1. Chofetz Chaim, Ahavat Chesed 3:2 – One should search


for guests, and accept them into one’s home with as much
affection as one would have toward a wealthy person from
whom one expects to receive a large sum of money.
In the description of Avraham’s ‫הנה בתחילת הפרשה סיפרה לנו התורה איך‬
hospitality to strangers [see ‫ ואעפ"כ‬,‫שהוא היה עדיין חולה ממצות מילה שלו‬
Section I, Source 1 above], the ‫היה יושב פתח האוהל בעת החום לראות אולי‬
Torah relates how although ‫יראה מרחוק איזה עובר ושב ויכניסו לביתו‬
Avraham was still in pain from his ‫וכאשר ראם רץ לקראתם ונשתטח לפניהם וידבר‬
circumcision and the day was hot, .‫להם דברים רכים אולי יוכל להכניסם לביתו‬
he nevertheless sat at the
entrance to his tent, hoping that
he might spot some passerby
whom he could invite into his
home. When he did indeed see
some travelers, he ran to them,
prostrated himself before them, ‫ואע"פ שאין מדרגתנו לקיים באופן זה עכ"פ‬
and pleaded with them to accept ‫נלמוד מזה שצריך לתור אחריהם ולקבלם בחיבה‬
his offer of hospitality. ‫יתירה כמו שהיה מקבל עשיר גדול שיכול להרויח‬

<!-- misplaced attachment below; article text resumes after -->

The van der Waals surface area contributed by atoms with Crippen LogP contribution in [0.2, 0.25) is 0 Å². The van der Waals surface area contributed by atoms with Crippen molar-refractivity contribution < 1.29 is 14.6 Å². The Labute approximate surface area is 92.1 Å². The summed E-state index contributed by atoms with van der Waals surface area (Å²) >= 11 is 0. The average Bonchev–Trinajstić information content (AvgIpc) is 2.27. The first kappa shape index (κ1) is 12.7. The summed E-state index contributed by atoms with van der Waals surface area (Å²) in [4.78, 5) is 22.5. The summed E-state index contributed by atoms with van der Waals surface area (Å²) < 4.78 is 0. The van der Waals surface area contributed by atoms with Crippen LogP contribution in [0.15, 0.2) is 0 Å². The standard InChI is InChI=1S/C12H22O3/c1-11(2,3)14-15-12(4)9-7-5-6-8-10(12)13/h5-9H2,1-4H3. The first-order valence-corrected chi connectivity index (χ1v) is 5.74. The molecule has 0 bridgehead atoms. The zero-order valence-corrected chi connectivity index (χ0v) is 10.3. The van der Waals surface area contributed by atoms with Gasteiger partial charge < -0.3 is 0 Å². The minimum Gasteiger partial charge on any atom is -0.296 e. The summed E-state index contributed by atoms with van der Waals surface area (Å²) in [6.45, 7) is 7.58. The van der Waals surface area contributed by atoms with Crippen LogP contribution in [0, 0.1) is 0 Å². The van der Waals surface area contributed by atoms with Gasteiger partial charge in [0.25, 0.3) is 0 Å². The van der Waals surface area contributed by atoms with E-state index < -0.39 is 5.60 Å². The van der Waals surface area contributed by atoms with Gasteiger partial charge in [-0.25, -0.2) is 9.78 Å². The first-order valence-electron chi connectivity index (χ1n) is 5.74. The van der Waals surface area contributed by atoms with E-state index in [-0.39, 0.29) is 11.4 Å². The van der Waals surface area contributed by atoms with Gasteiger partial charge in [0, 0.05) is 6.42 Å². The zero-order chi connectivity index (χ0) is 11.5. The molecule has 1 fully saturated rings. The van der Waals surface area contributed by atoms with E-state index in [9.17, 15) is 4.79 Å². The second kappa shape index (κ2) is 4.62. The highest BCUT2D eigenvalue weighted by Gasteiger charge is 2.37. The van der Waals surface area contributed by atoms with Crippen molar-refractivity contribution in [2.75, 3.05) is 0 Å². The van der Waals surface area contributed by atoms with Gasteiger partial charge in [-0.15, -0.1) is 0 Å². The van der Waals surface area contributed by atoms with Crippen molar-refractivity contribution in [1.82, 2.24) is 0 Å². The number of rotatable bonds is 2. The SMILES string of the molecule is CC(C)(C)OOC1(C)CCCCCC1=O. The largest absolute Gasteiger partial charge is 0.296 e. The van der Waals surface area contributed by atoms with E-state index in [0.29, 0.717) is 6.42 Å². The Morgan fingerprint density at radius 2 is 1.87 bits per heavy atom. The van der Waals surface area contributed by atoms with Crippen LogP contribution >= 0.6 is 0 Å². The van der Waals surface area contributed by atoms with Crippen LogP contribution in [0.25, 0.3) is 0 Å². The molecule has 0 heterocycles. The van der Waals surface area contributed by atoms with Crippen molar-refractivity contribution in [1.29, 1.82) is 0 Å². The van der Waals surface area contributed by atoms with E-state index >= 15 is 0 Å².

.‫ממנו הרבה‬
Although this awesome level of
conduct is beyond our reach, we
should still learn from here to
search for guests, and to accept
them into our homes with great
affection, much as we would act
toward a wealthy man from whom
we hope to gain a large sum of
money!

The following story illustrates the effort and thoughtfulness required


to host guests:

15
Rabbi Chaim Ozer Grodzinski was a world-renowned Torah leader in
pre-war Vilna. One Sukkot in his later years, a guest came to his
home to eat in his sukkah. R’ Chaim Ozer excused himself saying
that his old age made it uncomfortable for him to sit in the sukkah,
referring to the halachah that “One who is uncomfortable due to the
cold or heat in a sukkah is exempt from being there” (Shulchan
Aruch, Orach Chaim 640:4), and retired to the house. The young